Annotate this Case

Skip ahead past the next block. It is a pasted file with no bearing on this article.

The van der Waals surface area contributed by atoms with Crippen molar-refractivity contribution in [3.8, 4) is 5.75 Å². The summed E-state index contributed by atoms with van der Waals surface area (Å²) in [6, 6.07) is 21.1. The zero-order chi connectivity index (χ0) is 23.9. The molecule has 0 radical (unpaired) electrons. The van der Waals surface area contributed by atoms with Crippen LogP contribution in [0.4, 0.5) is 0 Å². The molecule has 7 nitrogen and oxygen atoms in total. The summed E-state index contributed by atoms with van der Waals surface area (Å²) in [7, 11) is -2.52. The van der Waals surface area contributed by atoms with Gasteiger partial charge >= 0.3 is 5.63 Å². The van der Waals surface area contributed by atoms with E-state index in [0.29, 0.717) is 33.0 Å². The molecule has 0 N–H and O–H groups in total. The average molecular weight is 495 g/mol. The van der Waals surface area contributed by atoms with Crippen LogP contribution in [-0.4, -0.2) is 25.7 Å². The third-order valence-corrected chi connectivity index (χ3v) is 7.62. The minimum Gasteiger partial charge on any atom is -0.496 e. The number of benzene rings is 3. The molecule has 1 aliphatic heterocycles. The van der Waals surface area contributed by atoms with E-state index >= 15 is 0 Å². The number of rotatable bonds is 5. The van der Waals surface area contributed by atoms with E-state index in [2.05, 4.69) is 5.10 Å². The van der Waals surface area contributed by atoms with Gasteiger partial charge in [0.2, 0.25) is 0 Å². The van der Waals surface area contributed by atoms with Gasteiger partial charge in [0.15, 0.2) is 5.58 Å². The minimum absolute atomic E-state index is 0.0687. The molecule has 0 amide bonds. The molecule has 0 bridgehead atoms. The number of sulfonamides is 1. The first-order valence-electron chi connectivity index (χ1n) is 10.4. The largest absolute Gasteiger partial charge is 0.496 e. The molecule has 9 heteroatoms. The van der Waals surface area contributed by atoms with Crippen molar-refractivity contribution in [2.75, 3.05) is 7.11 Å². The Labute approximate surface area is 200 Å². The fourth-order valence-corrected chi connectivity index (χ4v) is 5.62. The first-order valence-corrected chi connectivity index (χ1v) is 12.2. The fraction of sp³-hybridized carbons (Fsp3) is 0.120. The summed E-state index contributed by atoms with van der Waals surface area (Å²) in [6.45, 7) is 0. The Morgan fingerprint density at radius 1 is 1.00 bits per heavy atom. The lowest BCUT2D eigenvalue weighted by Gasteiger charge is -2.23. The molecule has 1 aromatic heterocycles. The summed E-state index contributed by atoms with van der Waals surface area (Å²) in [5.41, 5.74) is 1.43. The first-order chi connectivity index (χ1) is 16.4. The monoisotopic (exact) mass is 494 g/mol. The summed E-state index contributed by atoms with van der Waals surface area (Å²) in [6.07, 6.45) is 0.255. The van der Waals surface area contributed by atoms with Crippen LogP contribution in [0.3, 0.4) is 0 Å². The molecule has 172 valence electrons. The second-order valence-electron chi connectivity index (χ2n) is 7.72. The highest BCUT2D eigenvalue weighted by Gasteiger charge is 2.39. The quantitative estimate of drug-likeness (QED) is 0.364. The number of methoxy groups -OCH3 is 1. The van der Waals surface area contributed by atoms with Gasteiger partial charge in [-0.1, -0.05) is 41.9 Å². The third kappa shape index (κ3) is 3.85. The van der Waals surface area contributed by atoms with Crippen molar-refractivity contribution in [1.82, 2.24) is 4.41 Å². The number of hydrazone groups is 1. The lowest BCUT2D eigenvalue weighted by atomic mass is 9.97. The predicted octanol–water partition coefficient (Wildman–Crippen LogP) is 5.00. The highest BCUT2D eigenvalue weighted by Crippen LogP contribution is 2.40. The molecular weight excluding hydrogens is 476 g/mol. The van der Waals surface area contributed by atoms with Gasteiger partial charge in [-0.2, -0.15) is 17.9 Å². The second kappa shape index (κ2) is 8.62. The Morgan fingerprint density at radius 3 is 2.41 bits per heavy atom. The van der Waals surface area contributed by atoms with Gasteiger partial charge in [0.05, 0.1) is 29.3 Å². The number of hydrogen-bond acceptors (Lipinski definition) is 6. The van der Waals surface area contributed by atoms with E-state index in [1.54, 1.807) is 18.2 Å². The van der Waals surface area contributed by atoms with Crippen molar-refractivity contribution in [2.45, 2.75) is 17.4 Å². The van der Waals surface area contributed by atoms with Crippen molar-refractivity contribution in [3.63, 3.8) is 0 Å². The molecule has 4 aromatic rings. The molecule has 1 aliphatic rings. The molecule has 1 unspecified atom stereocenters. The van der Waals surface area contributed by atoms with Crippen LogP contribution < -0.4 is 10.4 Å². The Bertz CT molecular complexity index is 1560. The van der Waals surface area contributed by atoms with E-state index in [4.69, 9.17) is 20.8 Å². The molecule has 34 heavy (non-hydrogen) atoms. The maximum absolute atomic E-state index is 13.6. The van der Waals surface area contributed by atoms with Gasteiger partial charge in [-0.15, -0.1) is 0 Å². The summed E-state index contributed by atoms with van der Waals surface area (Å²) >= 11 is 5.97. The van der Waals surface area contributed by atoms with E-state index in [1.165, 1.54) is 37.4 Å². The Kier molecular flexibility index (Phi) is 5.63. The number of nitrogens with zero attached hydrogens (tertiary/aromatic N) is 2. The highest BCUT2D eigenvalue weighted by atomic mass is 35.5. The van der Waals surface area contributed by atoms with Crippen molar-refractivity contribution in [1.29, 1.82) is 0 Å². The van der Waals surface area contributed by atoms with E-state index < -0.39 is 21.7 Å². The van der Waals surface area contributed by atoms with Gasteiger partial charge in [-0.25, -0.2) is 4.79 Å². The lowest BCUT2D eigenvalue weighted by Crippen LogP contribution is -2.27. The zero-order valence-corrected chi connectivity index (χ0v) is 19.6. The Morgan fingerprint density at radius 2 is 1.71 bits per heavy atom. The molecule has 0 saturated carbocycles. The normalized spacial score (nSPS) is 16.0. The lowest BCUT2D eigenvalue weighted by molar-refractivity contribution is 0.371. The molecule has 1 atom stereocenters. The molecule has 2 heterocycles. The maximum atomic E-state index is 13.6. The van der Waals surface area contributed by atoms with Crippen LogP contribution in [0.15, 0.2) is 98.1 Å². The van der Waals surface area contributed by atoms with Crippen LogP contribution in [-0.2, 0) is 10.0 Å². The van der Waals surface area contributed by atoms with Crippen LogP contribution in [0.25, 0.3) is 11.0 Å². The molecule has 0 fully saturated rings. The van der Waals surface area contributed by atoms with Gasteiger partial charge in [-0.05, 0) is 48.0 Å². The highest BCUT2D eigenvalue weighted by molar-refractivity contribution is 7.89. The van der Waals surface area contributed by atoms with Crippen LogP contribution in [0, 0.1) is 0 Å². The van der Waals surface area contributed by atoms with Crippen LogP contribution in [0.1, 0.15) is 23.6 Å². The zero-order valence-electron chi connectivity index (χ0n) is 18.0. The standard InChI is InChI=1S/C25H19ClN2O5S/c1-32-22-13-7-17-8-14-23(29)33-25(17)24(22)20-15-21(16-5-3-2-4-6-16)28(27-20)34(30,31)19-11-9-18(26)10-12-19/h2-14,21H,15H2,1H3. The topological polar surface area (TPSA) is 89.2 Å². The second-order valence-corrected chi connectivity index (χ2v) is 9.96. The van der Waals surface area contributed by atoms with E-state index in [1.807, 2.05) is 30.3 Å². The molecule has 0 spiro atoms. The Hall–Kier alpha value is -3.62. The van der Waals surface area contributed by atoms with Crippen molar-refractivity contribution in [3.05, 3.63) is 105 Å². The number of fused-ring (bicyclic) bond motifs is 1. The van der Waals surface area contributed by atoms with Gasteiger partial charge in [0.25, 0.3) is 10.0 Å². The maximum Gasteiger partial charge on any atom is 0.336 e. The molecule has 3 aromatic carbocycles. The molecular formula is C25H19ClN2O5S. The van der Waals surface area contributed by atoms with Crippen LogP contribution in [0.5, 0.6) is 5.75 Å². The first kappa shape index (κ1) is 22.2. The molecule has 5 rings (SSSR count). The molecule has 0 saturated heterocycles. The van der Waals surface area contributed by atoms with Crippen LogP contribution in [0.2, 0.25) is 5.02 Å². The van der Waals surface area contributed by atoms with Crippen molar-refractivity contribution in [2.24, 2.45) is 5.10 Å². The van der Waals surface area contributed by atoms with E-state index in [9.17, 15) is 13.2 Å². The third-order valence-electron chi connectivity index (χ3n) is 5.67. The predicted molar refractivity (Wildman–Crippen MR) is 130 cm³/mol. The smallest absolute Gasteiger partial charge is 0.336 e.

Download PDF